Layers of consent
This paper argues that highly-developed television documentary-making techniques could provide a model more generally for journalists navigating the complicated process of obtaining contributors' consent.
Keywords: ethics of consent, television documentary, digital speed, media regulation
For Mr ‘X’, the situation was unacceptable: his daughter, a postgraduate student, had not been properly informed of the nature of the BBC’s involvement in a trip to North Korea in 2013, organised by a student society at the London School of Economics and Political Science (LSE). The BBC Trust’s Editorial Standards Committee (ESC) agreed, finding that Panorama’s provision of information to the students when journalist John Sweeney joined the trip to film secretly within the country ‘was insufficient and inadequate’ and that student ‘X’ ‘did not possess the knowledge necessary to give informed consent’ (ESC 2014: 1). Meanwhile, in an interview with Press Gazette, another student challenged this version of events, claiming they were made properly aware of the circumstances and the potential implications (Ponsford 2014). And significantly, even the ESC’s investigation into what information had been made available to the students, found ‘almost no agreement on this point between all of the students’ (ESC op cit: 18).
The disparity in accounts highlighted the complicated nature of obtaining consent; the BBC Trust finding indicated an inconsistent and undocumented process in this instance, making it difficult to establish whether fully informed consent had been given, or not, and by which parties. The ESC had to consider whether the students should be treated as contributors (it deemed they should, but their role was not ‘significant’ enough to warrant a formal contract) and what was told to whom, and when. While an extreme and unusual example, the BBC Panorama North Korea complaint highlights some of the complexities around securing consent to participate in journalistic process. News outlets depend on members of the public to contribute their opinions, knowledge and experiences, whether as ‘sources’ or ‘contributors’, but their role and the nature of the relationship is not clearly defined and can be antagonistic, with potential alienation of participants during the process and following transmission or publication. Furthermore, public participation is regulated according to media platform and the relationship is negotiated in varying ways by different journalists and organisations.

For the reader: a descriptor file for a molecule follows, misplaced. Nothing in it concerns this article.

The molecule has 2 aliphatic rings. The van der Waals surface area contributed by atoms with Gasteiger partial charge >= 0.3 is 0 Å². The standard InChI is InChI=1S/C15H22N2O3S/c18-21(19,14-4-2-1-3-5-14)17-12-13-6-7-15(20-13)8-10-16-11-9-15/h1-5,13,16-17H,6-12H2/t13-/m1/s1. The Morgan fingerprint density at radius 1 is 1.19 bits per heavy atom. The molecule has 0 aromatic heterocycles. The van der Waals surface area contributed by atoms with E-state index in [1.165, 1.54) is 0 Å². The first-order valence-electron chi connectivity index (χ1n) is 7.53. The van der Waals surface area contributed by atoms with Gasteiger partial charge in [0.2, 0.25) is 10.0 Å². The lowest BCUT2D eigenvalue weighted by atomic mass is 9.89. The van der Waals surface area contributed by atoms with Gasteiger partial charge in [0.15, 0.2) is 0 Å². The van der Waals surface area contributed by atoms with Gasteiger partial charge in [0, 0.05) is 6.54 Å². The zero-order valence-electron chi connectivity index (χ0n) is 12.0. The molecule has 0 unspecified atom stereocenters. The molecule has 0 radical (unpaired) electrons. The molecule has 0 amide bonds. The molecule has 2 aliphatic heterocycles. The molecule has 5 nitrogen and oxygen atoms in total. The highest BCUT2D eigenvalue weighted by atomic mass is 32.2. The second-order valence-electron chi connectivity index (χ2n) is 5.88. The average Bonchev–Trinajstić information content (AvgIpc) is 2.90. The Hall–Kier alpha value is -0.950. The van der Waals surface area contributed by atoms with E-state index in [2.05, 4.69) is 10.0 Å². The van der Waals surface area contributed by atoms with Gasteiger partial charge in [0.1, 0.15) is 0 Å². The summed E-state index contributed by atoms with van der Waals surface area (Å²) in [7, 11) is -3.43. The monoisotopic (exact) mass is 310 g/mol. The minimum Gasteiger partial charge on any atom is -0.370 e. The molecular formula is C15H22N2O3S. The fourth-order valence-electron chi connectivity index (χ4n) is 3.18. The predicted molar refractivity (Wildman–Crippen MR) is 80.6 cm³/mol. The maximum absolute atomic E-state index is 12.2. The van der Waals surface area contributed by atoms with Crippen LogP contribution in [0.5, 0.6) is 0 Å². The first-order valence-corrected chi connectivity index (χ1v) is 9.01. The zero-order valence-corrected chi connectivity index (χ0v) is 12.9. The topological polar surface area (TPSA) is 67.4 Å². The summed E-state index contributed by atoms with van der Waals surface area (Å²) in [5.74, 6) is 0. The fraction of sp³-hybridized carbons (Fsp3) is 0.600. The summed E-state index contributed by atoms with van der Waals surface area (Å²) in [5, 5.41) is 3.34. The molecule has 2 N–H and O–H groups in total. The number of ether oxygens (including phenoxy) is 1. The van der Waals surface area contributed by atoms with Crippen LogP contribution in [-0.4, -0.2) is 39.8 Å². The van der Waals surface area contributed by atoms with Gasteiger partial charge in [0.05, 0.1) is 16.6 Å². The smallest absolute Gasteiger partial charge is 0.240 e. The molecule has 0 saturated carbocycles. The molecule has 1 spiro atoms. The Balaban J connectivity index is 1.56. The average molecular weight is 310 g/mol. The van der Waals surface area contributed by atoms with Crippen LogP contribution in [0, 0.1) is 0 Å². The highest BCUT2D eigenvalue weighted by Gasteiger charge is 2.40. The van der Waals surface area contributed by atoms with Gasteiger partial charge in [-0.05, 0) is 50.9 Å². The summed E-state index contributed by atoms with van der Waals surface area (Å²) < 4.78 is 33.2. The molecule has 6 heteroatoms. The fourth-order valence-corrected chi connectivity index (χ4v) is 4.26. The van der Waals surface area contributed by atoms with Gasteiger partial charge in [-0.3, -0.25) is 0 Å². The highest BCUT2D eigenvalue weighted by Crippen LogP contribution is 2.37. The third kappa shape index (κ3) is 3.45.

Contributor consent, often documented in the form of a signature on a release form, is the mainstay of documentary film and television production in the UK. Both the Ofcom code and the BBC Guidelines deal with consent at some length, in sections relating to fairness and privacy (within Sections 7 and 8; and Sections 6 and 7, respectively). Furthermore, extensive discussion of the different types of contributors and the consent process can be found in the BBC Editorial Policy guidance note on ‘informed consent’ (BBC 2011). Within the ‘recruited participant’ category there are three categories of contributor: ‘the straightforward contributor’, the ‘collaborative contributor’ and the ‘the vulnerable contributor’ (ibid: 9-11). Particular care and attention should be paid to the latter. The guidance advises:
…when dealing with a long and involved project, (particularly if the contributors are vulnerable) it can be advisable to lay out details of the programme, its editorial intent, the expectations placed on the contributor, how the contribution will be used and any other relevant information relating to participation – including support for the contributor and any viewing rights (ibid: 5).
Generally, without consent a person’s personal contribution cannot be included. There are exceptions, especially in the context of news and current affairs (see BBC 2010: 6; BBC 2011: 3; Ofcom 2009: 2), but for most programmes, it will be necessary to obtain the consent of contributors to broadcast their contribution. At the lower end of the scale, consent to air a brief vox pop might be given on camera as ‘rushes consent’; at the other end of the spectrum, there are extensive and nuanced procedures for informing and obtaining consent from vulnerable people involved in intense and lengthy documentaries. Neither scenario is without its difficulties.
Channel 4, for example, received a complaint for airing a vox pop in Charlie Brooker’s fictional drama Black mirror: The national anthem (in November 2011); the complainant felt that she had not been made fully aware of the nature of the programme in which she was participating. In its ruling, Ofcom discussed the importance of obtaining ‘truly informed consent’ which did not necessarily rest on the existence of a signed consent or release form. In this instance, the regulatory body was satisfied there had not been a breach of the code, finding that it was ‘not unreasonable’ for the programme makers to conclude that the complainant ‘had given “implied consent” for her participation in the programme’ (Ofcom 2012a: 125-126).